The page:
Anyone else with her collection of dogs might be considered a “collector” today because at various times, and often at the same time, Queen Victoria kept an assortment of Skye Terriers, Dachshunds, Pugs, King Charles Spaniels, Scotch Terriers, Pomeranians, Greyhounds, Deerhounds, and Collies (the last of which, according to the Royal website, the Queen owned 88). It was a particular pleasure of Her Majesty to watch her dogs from the window of a cottage situated near the kennels of Windsor Castle when they were brought out to play. Though she may not have been as “hands on” as today’s Queen Elizabeth II who was known to breed, train, and fed her Corgis, Victoria was still keenly interested in her dogs and never allowed any of them to be muzzled, destroyed, cropped, or docked. She named each newborn puppy, and often rode in her pony carriage to have her head kennelman present different dogs for her inspection.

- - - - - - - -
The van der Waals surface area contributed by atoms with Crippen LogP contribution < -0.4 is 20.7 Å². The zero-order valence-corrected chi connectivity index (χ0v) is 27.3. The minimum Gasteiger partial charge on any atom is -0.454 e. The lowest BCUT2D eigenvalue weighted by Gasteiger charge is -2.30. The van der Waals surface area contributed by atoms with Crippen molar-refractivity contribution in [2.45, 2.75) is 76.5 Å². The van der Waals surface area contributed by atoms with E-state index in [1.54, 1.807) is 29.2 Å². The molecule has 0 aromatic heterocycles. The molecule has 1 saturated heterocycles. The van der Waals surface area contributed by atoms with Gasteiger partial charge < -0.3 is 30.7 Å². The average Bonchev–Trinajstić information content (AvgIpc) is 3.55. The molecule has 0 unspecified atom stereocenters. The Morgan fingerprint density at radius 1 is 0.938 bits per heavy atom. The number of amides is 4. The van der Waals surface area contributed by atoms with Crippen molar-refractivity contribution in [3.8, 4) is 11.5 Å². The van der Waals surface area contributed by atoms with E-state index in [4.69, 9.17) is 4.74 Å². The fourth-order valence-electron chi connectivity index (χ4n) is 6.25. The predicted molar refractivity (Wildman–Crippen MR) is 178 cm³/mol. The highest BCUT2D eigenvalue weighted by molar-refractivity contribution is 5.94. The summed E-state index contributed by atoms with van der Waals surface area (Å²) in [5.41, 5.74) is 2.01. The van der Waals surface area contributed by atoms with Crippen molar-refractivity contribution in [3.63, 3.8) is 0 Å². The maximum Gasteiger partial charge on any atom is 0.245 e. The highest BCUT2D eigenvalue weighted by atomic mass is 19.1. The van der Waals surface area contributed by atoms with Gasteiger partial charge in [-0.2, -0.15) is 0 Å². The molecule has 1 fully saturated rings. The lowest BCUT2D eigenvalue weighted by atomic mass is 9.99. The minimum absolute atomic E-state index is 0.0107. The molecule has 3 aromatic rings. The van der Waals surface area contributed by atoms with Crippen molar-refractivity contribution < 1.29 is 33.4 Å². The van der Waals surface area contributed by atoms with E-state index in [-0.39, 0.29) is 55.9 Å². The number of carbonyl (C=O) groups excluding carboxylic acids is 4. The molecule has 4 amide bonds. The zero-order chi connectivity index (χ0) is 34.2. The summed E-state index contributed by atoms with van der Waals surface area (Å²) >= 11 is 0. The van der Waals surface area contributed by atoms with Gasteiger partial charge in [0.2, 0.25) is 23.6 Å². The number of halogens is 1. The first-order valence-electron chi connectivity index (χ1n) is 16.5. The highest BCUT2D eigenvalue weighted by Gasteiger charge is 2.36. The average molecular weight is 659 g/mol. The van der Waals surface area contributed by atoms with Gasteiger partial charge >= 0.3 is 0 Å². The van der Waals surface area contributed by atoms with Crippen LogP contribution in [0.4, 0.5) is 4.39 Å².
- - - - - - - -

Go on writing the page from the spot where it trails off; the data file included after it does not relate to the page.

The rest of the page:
Her fondness for dogs was legendary and extended to the “railway dogs” licensed to roam train stations to collect for charity, including widows and orphans of firemen. Victoria had a fondness for several of these dogs who wore collection boxes on their backs, but her special favorite was ‘Tim’ an Irish Terrier at Paddington Station. Tim would bow gracefully to the Queen each time she put a gold sovereign into his collection box.
Image of some of Victoria’s dogs from the Royal website